By Bryan Kramer | Business, Commentary, Featured

Intentional Silence: Creating a Deeper Connection with Others

All coaches, consultants, and entrepreneurs will tell you that sales calls are tough and unpredictable.

The idea of picking up a phone and talking with a total stranger is frightening enough already. However, all you need to do is ensure you connect with your prospects on the first call.

Luckily, there is one trick you can use to ensure your calls are successful — intentional silence.

Zipping your lips may sound weird at first, but it’s a proven technique that works miracles. 

Below are the reasons why I’d advise you to use intentional silence when connecting with prospects on the first call.

How else are you going to hear and learn about the other person in order to serve them better?

Creates a Positive Environment for Deeper Listening

Some prospects will openly explain any issues with your offer or challenges in their companies. However, most prospects are hesitant to give negative or honest opinions.

Awkward silence can help you deal with individuals who fall under the second category.

For starters, more talk will not help provoke more information from such individuals. A little silence, on the other hand, will help them to lean into their truth.

It shows them that you are ready to listen and be there as well.

Intentional silence, therefore, creates a conducive environment for deeper listening. 

 Not listening will also cost you relationship after relationship, I promise.


Encourages Deeper Conversations and Cultivates Awareness

Here is a golden rule that most coaches won’t teach you — sales are not about the entrepreneurs and their product or service, but rather about the buyer and his/her company. It’s best to fall silent after asking your question. Let the power of the answer come out!

Doing this allows the people to think about what they are really needing and hearing themselves say it can be powerful enough.

Intentional silence allows the buyer to also lead the conversation. In fact, having deeper conversations ensures both parties get what they need.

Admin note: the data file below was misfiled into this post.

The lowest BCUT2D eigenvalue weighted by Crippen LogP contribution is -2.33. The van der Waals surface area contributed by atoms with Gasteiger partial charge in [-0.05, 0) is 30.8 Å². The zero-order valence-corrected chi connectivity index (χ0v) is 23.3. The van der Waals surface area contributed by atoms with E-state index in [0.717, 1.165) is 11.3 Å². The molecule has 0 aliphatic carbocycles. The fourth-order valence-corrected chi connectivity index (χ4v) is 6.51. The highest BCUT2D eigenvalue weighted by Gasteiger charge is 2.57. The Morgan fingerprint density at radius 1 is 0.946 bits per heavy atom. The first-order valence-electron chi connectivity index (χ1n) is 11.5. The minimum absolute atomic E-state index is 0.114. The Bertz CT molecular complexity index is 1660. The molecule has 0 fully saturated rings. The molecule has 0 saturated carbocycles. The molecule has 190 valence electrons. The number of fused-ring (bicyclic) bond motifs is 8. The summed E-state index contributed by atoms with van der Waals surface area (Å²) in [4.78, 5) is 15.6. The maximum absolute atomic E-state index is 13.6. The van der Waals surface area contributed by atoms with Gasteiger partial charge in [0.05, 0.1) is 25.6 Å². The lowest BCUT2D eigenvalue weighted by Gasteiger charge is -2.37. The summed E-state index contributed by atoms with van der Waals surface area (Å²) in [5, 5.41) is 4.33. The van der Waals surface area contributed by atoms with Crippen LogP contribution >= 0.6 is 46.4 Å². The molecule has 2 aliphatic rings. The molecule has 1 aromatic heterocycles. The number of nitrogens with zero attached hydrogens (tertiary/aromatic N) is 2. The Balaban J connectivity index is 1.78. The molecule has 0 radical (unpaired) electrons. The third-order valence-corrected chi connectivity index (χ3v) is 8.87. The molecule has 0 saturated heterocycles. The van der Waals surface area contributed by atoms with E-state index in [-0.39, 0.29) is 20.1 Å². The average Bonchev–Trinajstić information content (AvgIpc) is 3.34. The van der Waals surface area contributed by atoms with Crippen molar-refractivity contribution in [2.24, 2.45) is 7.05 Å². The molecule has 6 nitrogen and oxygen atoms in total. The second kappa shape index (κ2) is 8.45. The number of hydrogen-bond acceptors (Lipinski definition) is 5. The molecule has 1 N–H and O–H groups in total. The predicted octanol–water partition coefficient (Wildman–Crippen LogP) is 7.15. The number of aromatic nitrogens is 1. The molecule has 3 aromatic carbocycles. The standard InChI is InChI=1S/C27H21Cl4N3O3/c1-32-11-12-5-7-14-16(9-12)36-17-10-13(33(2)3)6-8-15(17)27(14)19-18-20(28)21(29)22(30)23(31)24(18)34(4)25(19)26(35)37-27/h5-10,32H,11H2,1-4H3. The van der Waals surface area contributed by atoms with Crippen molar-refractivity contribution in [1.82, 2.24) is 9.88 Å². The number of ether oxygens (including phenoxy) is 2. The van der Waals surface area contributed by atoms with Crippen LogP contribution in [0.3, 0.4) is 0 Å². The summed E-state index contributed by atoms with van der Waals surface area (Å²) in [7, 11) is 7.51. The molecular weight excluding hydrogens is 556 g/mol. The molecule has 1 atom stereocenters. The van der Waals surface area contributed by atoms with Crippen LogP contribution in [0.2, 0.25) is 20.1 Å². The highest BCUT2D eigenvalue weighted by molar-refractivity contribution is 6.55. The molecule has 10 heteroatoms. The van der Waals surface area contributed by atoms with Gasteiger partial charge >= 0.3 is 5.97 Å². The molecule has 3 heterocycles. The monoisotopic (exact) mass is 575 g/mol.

Silence will encourage more talk help to cultivate awareness. 

The seller gets to learn about the buyer’s needs and wants. Buyers understand how the seller’s product/service can help solve their problems. It’s a win-win situation for both parties by the end of the conversation.

Helps you Become a Better Communicator

Salespeople (or servant mindsets) make the mistake of filling in gaps whenever the prospect goes silent. Instead of letting the silence persist, we automatically make assumptions. It portrays poor communication skills and makes the whole conversation seem one-sided.

Let us say your friend gets involved in a stressful event. What is the first question you ask? Like most people, you will go with “how are you feeling?” and wait for their response.

It can be rather rude to start insisting on an answer no matter how long it takes your friend to answer.

A good communicator is a good listener, and vice-versa. It will help if you start waiting for an appropriate response before jumping to the next discovery question. Becoming a better communicator will ensure both you and the buyer are on the same page.

Encourages More Learning

There is increased learning in silence because you give the prospect time to comprehend the information.

During your first call, the buyers need to understand why your product/service suits them. Because they are getting this information for the first time, give them space to evaluate your offer.

Pausing before and after highlighting vital points piques the prospect’s interest. It also helps emphasize any principal information you need to share.

Ensure you use this time to catch your breath and think of the succeeding steps to follow.

Learn More Techniques & Tools

With practice, intentional silence can help your business drive deeper relationships and connect with your best clients ever.

However, there are more tools to grow your business. Ensure you sign up for the H2H Growth Accelerator to learn more.

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